The cool kids are coming back to St-Laurent

Zach Macklovitch and Nathan Gannage of Saintwoods, the crew behind SuWu and Apartment 200, are singlehandedly contradicting the naysayers who claim that nightlife has fled from the lower Main to Old Montreal and Mile End.


If you’ve wandered the Main recently, you may have noticed stirrings of new activity on the dessicated strip of what was once Montreal’s nightlife hotbed. Yes, the Buonanottes and Rouges are still there — as are the ubiquitous “for rent” signs — but at Prince Arthur and St-Laurent are two establishments that promise a kind of revival.

Big Booty Ho cocktail
Big Booty Ho cocktail

The first, SuWu, is located in the former Cafeteria space, where it has attracted the kind of lines not seen since the Main’s post-sidewalk-expansion decline. Apartment 200 (3643 St-Laurent), a loft-inspired “barcade,” took over the old Balroom/le Swimming space in September. Both are owned by Zach Macklovitch and Nathan Gannage of Saintwoods, who seem to be singlehandedly contradicting the naysayers who claim that nightlife has fled irrevocably to Old Montreal and Mile End.

Macklovitch says SuWu (3581 St-Laurent), which opened in April, is first and foremost about the food — think of it as an alt-supperclub for the generation reared after the reign of Time. And though it’s scene-y, the service is friendly, the ’90s hip hop soundtrack is good and the food isn’t anything to scoff at. It’s trend-driven, sure, but it’s also fun. An inventive grilled cheese sandwich stuffed with mac ‘n’ cheese and a recent Mexican corn-on-the-cob special were two winners, as was the poutine, which a waiter said contained bourbon in the gravy. The drinks, some of which slyly reference hip hop hits, are well made and fairly priced.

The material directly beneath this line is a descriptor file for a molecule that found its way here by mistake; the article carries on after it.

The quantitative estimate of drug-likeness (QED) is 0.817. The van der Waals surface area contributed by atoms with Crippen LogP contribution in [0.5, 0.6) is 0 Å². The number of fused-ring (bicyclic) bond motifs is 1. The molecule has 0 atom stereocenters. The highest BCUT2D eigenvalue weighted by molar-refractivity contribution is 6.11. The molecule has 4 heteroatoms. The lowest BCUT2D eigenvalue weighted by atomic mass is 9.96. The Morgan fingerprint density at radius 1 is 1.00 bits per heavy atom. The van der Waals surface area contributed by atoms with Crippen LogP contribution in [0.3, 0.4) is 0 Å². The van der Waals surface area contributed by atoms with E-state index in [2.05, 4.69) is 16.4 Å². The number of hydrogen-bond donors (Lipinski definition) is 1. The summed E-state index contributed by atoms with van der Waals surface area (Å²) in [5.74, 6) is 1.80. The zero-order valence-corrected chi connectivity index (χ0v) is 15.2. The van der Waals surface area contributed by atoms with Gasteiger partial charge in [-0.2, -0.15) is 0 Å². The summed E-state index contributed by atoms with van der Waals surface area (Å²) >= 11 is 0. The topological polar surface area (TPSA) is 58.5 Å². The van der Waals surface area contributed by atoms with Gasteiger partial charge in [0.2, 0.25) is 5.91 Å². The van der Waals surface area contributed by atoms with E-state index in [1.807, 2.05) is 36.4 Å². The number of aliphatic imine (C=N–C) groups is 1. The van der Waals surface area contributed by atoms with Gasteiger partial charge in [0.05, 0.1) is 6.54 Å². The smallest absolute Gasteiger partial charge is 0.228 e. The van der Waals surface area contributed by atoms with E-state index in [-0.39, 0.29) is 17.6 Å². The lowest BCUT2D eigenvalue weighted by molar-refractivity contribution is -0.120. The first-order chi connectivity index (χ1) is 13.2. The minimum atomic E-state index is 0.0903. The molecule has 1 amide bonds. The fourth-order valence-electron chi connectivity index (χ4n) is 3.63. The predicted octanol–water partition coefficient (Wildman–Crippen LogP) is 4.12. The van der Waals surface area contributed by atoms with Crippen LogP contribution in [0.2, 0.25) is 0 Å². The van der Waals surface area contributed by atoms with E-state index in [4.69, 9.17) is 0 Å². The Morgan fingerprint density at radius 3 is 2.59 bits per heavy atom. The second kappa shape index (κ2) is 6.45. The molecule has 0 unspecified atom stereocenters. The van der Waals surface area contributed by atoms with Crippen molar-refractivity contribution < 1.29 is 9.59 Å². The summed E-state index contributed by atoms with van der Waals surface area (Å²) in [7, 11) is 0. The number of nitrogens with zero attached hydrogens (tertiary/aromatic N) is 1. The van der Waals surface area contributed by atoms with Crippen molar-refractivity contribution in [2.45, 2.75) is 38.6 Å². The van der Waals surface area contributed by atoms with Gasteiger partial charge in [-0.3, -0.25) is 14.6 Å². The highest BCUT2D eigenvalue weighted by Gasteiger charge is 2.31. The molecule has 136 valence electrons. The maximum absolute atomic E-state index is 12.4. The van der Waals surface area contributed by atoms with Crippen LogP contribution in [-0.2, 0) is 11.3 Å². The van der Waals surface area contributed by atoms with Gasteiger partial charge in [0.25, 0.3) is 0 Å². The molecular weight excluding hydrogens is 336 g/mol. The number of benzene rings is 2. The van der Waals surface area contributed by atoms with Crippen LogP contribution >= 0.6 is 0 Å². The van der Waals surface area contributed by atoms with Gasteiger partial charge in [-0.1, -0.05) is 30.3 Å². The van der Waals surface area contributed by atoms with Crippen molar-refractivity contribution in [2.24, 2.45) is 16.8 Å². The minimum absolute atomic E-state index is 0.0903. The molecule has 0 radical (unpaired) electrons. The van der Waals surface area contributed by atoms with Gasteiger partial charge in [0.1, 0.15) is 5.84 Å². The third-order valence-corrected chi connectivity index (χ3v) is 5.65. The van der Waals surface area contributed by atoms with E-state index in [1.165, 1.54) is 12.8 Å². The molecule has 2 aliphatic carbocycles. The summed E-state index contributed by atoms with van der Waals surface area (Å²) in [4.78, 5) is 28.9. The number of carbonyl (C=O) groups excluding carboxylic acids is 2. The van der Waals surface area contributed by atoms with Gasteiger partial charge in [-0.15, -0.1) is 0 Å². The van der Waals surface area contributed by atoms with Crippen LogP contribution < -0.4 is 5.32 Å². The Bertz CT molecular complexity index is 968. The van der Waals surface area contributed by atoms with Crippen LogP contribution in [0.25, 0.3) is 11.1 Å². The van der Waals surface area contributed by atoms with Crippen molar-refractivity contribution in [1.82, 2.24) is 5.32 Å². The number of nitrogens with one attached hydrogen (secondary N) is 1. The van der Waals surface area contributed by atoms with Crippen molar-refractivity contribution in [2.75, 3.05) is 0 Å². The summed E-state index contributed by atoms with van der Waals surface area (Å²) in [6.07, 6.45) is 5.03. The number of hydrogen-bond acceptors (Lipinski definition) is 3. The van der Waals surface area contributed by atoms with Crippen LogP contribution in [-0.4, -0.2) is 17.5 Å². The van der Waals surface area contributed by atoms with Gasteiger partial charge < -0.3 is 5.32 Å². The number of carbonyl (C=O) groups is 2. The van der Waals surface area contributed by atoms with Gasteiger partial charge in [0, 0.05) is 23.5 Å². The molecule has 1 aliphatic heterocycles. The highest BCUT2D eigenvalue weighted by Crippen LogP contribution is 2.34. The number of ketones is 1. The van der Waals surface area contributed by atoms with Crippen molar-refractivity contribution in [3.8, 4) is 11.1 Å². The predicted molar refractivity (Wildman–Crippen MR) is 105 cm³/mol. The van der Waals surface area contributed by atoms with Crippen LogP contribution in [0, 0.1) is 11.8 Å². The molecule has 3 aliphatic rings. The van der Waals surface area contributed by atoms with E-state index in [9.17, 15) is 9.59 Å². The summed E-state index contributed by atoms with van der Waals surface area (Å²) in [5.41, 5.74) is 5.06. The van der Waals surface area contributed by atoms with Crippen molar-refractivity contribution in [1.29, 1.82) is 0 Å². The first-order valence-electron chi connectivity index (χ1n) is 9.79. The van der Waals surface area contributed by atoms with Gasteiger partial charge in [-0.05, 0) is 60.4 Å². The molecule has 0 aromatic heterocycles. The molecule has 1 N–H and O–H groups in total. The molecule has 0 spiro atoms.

Grilled cheese mac 'n' cheese
Grilled cheese mac ‘n’ cheese

But what is most notable are the lines that extend outside the entrance on Friday and Saturday nights. Upon opening, SuWu immediately drew the kind of crowd that hadn’t been seen on the Main for years. The popularity even surprised the owners, who had intended to open a casual eating and drinking spot that catered to their demographic, students and creative Plateau dwellers. “I was kind of fed up and bored with the typical Montreal bar-restaurant scene,” says Macklovitch, adding that he feels that in recent years, St-Laurent clubs began marketing to a clientele that didn’t actually live in the neighbourhood.

Macklovitch, who is only 23, thinks that the Main is ripe for revival. Obviously, with an office and two establishments on St-Laurent, he’s biased. But the immediate buzz around both proves that, though they may have stayed away when it got bridge-and-tunnelled-out, the young and hip weren’t ready to give up on St-Laurent.

For those same young and hip, Macklovitch has a business lesson: “We just see that there’s mad opportunity here. Why would you go to work at a desk job you’re going to hate? Get out, get your hands dirty and start a business. I can tell you firsthand that rents are not what people think they are. It’s the time to start a business here. I invite more bars and restaurants to open up.”

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